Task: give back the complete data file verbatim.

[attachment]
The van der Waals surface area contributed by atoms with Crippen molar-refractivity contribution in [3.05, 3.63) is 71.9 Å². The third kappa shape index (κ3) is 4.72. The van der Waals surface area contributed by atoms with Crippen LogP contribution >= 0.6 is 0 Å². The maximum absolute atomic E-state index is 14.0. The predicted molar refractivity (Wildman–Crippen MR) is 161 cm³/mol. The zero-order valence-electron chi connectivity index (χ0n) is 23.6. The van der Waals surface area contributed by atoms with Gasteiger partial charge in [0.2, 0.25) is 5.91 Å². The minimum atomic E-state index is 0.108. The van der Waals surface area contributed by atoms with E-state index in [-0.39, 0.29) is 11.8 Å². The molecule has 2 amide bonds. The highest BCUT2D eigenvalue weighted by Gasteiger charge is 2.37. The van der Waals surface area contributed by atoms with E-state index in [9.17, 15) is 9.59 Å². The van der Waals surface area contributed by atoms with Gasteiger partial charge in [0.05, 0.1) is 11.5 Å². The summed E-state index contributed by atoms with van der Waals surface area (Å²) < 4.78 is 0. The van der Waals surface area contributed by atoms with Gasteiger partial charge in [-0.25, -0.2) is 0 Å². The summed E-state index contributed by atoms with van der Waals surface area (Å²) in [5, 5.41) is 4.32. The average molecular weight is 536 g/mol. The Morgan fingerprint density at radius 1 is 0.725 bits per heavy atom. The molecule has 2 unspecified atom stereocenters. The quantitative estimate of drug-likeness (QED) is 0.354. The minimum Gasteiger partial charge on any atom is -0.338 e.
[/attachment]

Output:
The van der Waals surface area contributed by atoms with Crippen molar-refractivity contribution in [3.05, 3.63) is 71.9 Å². The third kappa shape index (κ3) is 4.72. The van der Waals surface area contributed by atoms with Crippen LogP contribution >= 0.6 is 0 Å². The maximum absolute atomic E-state index is 14.0. The predicted molar refractivity (Wildman–Crippen MR) is 161 cm³/mol. The zero-order valence-electron chi connectivity index (χ0n) is 23.6. The van der Waals surface area contributed by atoms with Gasteiger partial charge in [0.2, 0.25) is 5.91 Å². The minimum atomic E-state index is 0.108. The van der Waals surface area contributed by atoms with E-state index in [-0.39, 0.29) is 11.8 Å². The molecule has 2 amide bonds. The highest BCUT2D eigenvalue weighted by Gasteiger charge is 2.37. The van der Waals surface area contributed by atoms with E-state index in [9.17, 15) is 9.59 Å². The van der Waals surface area contributed by atoms with Gasteiger partial charge in [0.05, 0.1) is 11.5 Å². The summed E-state index contributed by atoms with van der Waals surface area (Å²) < 4.78 is 0. The van der Waals surface area contributed by atoms with Gasteiger partial charge in [-0.25, -0.2) is 0 Å². The summed E-state index contributed by atoms with van der Waals surface area (Å²) in [5, 5.41) is 4.32. The average molecular weight is 536 g/mol. The Morgan fingerprint density at radius 1 is 0.725 bits per heavy atom. The molecule has 2 unspecified atom stereocenters. The quantitative estimate of drug-likeness (QED) is 0.354. The minimum Gasteiger partial charge on any atom is -0.338 e.